The site’s flood plain designation should be based on FEMA mapping (listed using FEMA’a National Flood Hazard Layer viewer at http://fema.maps.arcgis.com/home/webmap/viewer.html?webmap=cbe088e7c8704464aa0fc34eb99e7f30), which includes the following designations:

  1. 1% Annual Chance Flood Hazard (under consideration)
  2. Regulatory Floodway
  3. Special Floodway
  4. Area of Undetermined Flood Hazard
  5. 2% Annual Chance Flood Hazard
  6. Future Conditions 1% Annual Chance Flood Hazard
  7. Area with Reduced Risk Due to Levee

If the site is designated as any of the previous categories, contact the county flood plan maps by county at ftp://ftp.dnr.state.mn.us/pub/waters/floodplain/County_data/ to verify FEMA designation. Any sites or portion of sites in designated floodplain areas should not include building construction unless it is essential to the building program. If a building is necessary, it must meet the regulatory flood protection elevation, as listed at http://www.dnr.state.mn.us/waters/watermgmt_section/floodplain/rfpe.html.

Perform soil infiltration test(s) on project site using methods listed in the Minnesota Stormwater Manual, determining soil infiltration rates located at https://stormwater.pca.state.mn.us/index.php?title=Determining_soil_infiltration_rates. Use the infiltration test(s) to compare with the infiltration rates of the hydrological soil group(s) located at https://stormwater.pca.state.mn.us/index.php?title=Design_infiltration_rates. Use the more restrictive infiltration estimate for project site design.

The onsite retention of TSS, phosphorus, and nitrogen can be calculated by applying the selected design strategies via the MIDS calculator and reporting results.

A 20% reduction in the impervious areas that need chlorides may be accomplished through design; the remainder may be removed by the following strategies:[1]

A chloride management plan with the goal of creating a chloride-free site in ten years (https://stormwater.pca.state.mn.us/index.php?title=Chloride_Management_Plan) may include the following:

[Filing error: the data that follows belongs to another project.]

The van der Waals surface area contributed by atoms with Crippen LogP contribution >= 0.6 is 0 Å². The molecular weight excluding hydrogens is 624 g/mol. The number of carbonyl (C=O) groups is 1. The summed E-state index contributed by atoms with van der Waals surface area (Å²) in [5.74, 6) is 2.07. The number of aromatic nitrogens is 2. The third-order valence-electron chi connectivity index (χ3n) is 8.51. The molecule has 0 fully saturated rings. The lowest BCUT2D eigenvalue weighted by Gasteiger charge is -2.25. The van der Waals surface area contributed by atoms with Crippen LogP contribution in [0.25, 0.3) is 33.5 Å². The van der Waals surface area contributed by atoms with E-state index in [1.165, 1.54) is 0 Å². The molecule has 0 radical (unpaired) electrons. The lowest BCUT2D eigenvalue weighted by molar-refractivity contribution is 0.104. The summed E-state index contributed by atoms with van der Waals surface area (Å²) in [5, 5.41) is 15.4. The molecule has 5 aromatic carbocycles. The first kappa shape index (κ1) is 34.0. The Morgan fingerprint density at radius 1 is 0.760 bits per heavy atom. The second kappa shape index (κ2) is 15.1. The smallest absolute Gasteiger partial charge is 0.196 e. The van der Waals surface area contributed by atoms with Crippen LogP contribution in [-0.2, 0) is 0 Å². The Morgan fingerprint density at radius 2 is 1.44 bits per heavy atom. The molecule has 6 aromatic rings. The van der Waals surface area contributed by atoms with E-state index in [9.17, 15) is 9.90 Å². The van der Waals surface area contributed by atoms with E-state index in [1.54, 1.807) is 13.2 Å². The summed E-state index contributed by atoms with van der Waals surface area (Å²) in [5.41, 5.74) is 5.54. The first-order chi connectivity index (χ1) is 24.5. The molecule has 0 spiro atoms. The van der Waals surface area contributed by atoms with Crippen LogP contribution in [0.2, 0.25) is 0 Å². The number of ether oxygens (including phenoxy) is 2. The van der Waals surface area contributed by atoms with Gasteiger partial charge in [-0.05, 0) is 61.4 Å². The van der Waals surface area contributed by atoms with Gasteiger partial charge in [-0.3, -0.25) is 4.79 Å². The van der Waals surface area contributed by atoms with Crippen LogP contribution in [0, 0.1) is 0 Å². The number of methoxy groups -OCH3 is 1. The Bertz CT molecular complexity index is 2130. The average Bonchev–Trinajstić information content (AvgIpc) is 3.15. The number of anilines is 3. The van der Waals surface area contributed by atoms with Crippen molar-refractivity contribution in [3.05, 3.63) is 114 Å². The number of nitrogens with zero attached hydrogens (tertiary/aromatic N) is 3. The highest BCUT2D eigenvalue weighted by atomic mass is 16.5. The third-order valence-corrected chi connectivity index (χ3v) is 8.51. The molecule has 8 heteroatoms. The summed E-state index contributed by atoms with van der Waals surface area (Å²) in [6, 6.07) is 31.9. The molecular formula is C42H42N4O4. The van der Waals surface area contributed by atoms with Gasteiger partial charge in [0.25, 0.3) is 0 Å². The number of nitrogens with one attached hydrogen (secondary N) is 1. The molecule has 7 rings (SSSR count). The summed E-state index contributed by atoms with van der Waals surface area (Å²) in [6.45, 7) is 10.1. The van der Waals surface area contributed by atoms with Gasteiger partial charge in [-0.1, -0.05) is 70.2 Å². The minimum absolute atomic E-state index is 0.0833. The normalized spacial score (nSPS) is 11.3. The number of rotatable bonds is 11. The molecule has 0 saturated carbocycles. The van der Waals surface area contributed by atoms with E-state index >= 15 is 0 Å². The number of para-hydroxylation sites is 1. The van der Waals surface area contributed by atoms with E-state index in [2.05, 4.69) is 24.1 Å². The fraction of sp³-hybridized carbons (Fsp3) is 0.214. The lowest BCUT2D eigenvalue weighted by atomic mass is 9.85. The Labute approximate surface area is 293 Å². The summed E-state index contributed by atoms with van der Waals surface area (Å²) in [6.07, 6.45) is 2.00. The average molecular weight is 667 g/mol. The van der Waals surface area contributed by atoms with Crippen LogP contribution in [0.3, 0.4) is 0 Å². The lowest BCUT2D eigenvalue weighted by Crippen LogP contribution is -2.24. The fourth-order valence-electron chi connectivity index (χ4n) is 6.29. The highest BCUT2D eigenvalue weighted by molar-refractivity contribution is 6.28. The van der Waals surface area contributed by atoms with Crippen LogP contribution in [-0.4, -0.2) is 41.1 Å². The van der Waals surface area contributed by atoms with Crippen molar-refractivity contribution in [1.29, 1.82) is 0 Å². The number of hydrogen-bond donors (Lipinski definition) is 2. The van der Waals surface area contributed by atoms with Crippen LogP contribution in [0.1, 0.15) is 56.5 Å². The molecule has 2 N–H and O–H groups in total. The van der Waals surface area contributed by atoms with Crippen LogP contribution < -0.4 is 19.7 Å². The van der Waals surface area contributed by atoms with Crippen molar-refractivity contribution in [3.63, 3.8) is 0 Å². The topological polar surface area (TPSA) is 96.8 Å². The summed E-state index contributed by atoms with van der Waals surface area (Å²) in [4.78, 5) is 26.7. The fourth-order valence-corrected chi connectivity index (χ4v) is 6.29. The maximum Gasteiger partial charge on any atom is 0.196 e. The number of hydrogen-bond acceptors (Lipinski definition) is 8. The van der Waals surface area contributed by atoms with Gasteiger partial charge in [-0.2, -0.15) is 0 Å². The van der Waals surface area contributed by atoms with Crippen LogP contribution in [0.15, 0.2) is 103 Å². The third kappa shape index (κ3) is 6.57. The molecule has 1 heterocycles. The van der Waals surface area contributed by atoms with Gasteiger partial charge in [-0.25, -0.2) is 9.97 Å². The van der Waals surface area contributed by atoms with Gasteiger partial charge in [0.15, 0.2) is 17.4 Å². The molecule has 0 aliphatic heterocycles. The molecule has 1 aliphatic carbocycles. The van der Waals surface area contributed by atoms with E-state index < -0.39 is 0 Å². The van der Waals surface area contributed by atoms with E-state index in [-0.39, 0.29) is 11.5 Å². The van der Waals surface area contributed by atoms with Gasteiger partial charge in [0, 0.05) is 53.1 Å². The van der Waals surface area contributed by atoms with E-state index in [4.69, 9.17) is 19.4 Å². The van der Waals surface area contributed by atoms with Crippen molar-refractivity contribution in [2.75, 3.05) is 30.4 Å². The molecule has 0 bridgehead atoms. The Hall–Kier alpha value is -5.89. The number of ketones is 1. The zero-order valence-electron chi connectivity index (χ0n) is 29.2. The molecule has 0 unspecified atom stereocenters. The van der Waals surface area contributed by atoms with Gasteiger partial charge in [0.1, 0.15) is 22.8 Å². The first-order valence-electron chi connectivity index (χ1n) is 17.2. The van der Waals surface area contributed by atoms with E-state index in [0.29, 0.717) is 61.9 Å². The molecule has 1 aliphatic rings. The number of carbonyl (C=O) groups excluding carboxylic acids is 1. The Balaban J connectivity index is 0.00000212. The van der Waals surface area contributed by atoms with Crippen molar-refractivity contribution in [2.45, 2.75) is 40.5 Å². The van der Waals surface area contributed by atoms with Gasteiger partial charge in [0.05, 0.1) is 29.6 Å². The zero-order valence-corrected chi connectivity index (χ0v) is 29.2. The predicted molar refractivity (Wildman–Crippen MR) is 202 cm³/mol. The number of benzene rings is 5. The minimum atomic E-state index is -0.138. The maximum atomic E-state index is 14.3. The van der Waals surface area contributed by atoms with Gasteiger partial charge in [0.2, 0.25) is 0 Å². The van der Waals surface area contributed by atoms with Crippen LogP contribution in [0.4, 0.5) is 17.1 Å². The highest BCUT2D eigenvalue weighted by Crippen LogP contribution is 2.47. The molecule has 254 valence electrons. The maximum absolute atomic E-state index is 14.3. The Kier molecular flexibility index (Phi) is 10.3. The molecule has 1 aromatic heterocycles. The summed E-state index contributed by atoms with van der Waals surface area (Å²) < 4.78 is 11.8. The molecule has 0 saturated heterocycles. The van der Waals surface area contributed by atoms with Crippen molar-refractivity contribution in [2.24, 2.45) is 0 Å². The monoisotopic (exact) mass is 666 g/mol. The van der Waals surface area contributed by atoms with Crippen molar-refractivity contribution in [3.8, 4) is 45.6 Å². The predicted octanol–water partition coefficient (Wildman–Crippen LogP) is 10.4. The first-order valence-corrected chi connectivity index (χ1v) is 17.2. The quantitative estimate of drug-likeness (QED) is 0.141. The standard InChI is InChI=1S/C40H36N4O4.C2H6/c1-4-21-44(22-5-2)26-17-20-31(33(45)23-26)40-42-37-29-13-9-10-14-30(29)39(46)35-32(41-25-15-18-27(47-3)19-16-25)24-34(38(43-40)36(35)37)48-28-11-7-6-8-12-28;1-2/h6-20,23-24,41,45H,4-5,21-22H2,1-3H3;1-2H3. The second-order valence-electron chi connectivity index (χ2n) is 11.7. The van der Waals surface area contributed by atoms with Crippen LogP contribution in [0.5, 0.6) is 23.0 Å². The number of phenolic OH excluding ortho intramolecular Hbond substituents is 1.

1. Use of sand substitution (from first-year occupancy).
  2. Use of alternate salts such as magnesium chloride (after two years of occupancy).
  3. Use of substitute alternatives to reduce chloride, such as beet juice (after four years of occupancy).

The irrigation water use shall be metered and recorded for at least five years after building occupancy or until site planting is fully established. No potable water shall be used for outdoor use such as sidewalks, driveways, or vehicle washings. In addition, no potable water shall be used to irrigate or water after five years of plant establishment except during periods of drought. During periods of drought, potable water irrigation and watering is permitted to ensure plant survival. It is recommended that 90% of plant materials are drought tolerant and that decorative plants only require irrigation for non-severe droughts. Periods of severe drought are defined as months in which monthly rainfall is 70% less than average. Captured rainfall can be used anytime for irrigation and watering of plant materials.

Worksheet S-2 Building Water Calculator should be used to calculate building water use for base and design. This also calculates the base-case condition for Energy Policy Act required flow and flush fixture rates, and provides example fixture performance values for uses associated with those fixtures. Annual water consumption must be submitted to the B3 Guidelines Tracking Tool for a period of ten years after building occupancy through the B3 Benchmarking program.